Dow Jones Shifts From Publisher To Subject Of Financial News, May Go On Block

Dow Jones & Co. is known for its reporting of financial news. This week it became the subject, as reports circulate that controlling shareholders of the publishing and financial database company--the parent of the venerable Wall Street Journal--may be thinking of selling the company.

The scenario, first reported Monday by The New York Post--that members of the Bancroft family were contemplating a sale of Dow Jones & Co.--sent shares of the company's stock soaring. The speculation follows a decision by the Dow Jones & Co. board in April allowing the Bancroft clan to maintain their voting control of the company even as they sold off their shares in it.

Meanwhile, an influential Wall Street securities firm--the kind that is normally the subject of Dow Jones' coverage--has issued a report supporting the sale scenario. It also put a price on it.

Securities analysts at Deutsche Bank Tuesday estimated that Dow Jones & Co. would be "worth $45 to $55 in an auction," but nonetheless maintained its target price for the company's stock at $36 a share, noting that it remains unclear whether the Bancroft family is actually ready to sell. The report estimated the chances of Dow Jones & Co. being sold at "50 percent."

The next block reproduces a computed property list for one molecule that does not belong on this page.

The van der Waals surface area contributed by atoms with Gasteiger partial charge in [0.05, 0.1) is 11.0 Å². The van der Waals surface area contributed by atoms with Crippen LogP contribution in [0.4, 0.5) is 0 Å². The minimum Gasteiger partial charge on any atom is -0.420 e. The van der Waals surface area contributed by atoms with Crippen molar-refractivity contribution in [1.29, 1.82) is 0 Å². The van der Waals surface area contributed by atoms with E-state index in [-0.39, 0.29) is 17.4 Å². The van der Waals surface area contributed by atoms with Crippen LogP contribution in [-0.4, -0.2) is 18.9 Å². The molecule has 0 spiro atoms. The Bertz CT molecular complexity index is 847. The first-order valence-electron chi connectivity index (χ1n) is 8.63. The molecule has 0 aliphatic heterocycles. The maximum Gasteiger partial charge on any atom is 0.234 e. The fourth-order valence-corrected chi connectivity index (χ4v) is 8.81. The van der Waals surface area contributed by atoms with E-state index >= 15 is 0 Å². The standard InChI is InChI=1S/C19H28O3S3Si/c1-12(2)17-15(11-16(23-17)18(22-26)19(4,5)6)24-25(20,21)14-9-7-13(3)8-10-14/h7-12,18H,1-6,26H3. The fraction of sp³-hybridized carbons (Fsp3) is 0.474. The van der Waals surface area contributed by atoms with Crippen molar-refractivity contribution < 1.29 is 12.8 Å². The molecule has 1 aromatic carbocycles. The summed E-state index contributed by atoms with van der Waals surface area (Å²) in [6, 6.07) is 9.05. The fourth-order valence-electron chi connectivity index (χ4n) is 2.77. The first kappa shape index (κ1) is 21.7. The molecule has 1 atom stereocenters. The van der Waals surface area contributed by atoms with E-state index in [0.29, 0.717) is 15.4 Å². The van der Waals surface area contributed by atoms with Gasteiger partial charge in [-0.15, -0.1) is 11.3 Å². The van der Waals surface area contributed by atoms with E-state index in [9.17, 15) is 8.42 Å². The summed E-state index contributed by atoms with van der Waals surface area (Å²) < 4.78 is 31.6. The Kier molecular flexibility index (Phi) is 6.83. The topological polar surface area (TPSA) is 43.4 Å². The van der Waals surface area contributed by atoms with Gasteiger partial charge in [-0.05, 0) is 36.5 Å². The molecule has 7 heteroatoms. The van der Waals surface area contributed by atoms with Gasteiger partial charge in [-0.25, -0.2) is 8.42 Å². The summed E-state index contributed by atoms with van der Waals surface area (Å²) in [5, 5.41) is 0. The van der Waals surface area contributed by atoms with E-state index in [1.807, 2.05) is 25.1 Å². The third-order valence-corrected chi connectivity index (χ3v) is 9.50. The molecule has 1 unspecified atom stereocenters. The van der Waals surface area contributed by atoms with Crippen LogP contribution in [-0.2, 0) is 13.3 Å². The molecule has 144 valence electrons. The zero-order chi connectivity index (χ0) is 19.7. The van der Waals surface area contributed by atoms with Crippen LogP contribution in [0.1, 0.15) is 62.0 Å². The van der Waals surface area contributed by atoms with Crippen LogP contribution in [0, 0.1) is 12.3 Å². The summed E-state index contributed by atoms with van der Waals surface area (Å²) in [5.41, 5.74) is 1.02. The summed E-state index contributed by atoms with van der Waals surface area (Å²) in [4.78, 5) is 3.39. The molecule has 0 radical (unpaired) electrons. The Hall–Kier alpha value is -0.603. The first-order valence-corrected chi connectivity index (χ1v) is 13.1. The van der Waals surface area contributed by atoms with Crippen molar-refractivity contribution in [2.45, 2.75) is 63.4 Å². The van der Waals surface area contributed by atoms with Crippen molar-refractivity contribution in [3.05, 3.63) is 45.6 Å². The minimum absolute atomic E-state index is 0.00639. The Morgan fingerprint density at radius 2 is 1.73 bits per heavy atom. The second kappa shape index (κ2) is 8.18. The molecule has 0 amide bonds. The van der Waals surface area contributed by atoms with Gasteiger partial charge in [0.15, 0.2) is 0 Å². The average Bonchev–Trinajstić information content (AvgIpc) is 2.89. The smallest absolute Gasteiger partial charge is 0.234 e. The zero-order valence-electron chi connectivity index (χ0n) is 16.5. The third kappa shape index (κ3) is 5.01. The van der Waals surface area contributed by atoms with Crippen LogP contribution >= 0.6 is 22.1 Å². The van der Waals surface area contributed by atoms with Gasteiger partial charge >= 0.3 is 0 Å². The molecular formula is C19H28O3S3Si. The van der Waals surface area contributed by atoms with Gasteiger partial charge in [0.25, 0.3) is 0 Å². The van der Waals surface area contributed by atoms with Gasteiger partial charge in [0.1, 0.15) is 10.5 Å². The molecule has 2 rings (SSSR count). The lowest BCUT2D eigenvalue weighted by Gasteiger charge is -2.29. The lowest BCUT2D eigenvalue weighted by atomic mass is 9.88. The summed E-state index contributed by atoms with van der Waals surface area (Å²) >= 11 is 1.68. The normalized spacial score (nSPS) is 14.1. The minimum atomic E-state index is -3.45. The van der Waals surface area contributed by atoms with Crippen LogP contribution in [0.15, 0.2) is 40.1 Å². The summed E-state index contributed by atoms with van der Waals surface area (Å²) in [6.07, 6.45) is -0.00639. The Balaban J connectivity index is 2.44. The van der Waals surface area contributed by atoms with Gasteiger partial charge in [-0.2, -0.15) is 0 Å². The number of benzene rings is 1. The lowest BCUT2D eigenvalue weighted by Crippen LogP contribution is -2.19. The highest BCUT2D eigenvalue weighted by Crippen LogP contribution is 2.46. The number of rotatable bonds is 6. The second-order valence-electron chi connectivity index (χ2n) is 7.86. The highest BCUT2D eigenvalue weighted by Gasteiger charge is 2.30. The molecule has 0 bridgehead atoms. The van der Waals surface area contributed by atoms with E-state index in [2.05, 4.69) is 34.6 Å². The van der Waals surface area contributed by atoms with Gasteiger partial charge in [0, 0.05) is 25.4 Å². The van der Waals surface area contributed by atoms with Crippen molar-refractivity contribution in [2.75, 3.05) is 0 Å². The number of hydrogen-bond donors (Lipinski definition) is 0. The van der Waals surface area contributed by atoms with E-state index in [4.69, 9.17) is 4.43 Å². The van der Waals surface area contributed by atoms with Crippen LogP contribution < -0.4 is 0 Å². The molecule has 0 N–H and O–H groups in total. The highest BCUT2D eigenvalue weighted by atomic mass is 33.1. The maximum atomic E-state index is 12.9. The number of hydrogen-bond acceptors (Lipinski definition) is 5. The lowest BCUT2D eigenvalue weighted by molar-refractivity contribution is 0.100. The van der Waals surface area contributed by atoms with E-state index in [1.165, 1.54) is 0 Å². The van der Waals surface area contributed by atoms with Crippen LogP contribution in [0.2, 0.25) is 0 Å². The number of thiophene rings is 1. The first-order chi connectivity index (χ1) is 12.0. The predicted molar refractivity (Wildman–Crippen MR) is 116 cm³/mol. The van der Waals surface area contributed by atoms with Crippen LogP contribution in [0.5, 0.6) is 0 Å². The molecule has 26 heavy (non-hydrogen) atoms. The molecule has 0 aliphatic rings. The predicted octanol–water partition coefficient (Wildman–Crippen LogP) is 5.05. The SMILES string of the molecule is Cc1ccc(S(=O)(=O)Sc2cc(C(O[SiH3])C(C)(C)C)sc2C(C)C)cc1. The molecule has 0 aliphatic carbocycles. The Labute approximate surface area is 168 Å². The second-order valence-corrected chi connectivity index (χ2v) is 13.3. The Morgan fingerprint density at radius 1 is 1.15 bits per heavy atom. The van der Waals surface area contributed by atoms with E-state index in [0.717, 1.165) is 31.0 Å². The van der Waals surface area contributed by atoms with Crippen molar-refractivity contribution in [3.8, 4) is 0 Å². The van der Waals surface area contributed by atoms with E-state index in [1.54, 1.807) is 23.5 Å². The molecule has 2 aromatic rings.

On Monday, Dow Jones' shares rose from $37.05 to $41.14 in heavy trading on the New York Stock Exchange. It closed the day of trading on Tuesday at $39.98. Previously, Dow Jones & Co. stock had withered some 14 percent this year, as the business advertising market continued its long period of lethargy.

Deutsche Bank noted that the two most "strategic" buyers of Dow Jones & Co. were newspaper publishers Gannett and The New York Times Co., which could "make their own national newspapers more profitable by rationalizing the printing and distribution" with Dow Jones' flagship publication, The Wall Street Journal. The report ironically pointed out that the Journal currently yields about half the revenue per paper circulated as The Times Co.'s flagship, The New York Times, does.

Rupert Murdoch's News Corp., which publishes The New York Post, the paper that started the new round of speculation, is also mentioned as a potentially interested buyer.

With The New York Times' generated revenue estimated at $4.00 per print paper circulated as opposed to the Journal's $1.93, the Journal is planning next month to unveil a Saturday edition focused more on lifestyle and leisure issues--hoping, no doubt, to sway more consumer advertising its way.

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